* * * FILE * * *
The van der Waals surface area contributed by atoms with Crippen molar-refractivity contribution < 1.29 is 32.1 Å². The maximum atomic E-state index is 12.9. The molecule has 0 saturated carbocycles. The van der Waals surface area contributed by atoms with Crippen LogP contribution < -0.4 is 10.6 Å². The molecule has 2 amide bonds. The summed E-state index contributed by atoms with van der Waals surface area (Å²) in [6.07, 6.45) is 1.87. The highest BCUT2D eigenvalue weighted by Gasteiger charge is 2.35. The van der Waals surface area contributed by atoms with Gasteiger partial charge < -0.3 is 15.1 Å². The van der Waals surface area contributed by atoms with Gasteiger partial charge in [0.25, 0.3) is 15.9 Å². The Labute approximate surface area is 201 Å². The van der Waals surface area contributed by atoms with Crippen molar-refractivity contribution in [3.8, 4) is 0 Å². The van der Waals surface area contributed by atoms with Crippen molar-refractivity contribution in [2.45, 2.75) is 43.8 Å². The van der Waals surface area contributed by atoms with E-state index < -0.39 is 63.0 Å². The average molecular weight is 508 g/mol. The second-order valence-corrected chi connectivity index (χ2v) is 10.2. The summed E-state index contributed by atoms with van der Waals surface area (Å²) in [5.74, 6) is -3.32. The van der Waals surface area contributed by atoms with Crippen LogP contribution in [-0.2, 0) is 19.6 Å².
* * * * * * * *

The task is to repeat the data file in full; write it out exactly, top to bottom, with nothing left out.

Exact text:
The van der Waals surface area contributed by atoms with Crippen molar-refractivity contribution < 1.29 is 32.1 Å². The maximum atomic E-state index is 12.9. The molecule has 0 saturated carbocycles. The van der Waals surface area contributed by atoms with Crippen LogP contribution < -0.4 is 10.6 Å². The molecule has 2 amide bonds. The summed E-state index contributed by atoms with van der Waals surface area (Å²) in [6.07, 6.45) is 1.87. The highest BCUT2D eigenvalue weighted by Gasteiger charge is 2.35. The van der Waals surface area contributed by atoms with Gasteiger partial charge < -0.3 is 15.1 Å². The van der Waals surface area contributed by atoms with Gasteiger partial charge in [0.25, 0.3) is 15.9 Å². The Labute approximate surface area is 201 Å². The van der Waals surface area contributed by atoms with Crippen molar-refractivity contribution in [3.8, 4) is 0 Å². The van der Waals surface area contributed by atoms with Crippen molar-refractivity contribution in [2.45, 2.75) is 43.8 Å². The van der Waals surface area contributed by atoms with E-state index < -0.39 is 63.0 Å². The average molecular weight is 508 g/mol. The second-order valence-corrected chi connectivity index (χ2v) is 10.2. The summed E-state index contributed by atoms with van der Waals surface area (Å²) in [5.74, 6) is -3.32. The van der Waals surface area contributed by atoms with Crippen LogP contribution in [-0.2, 0) is 19.6 Å².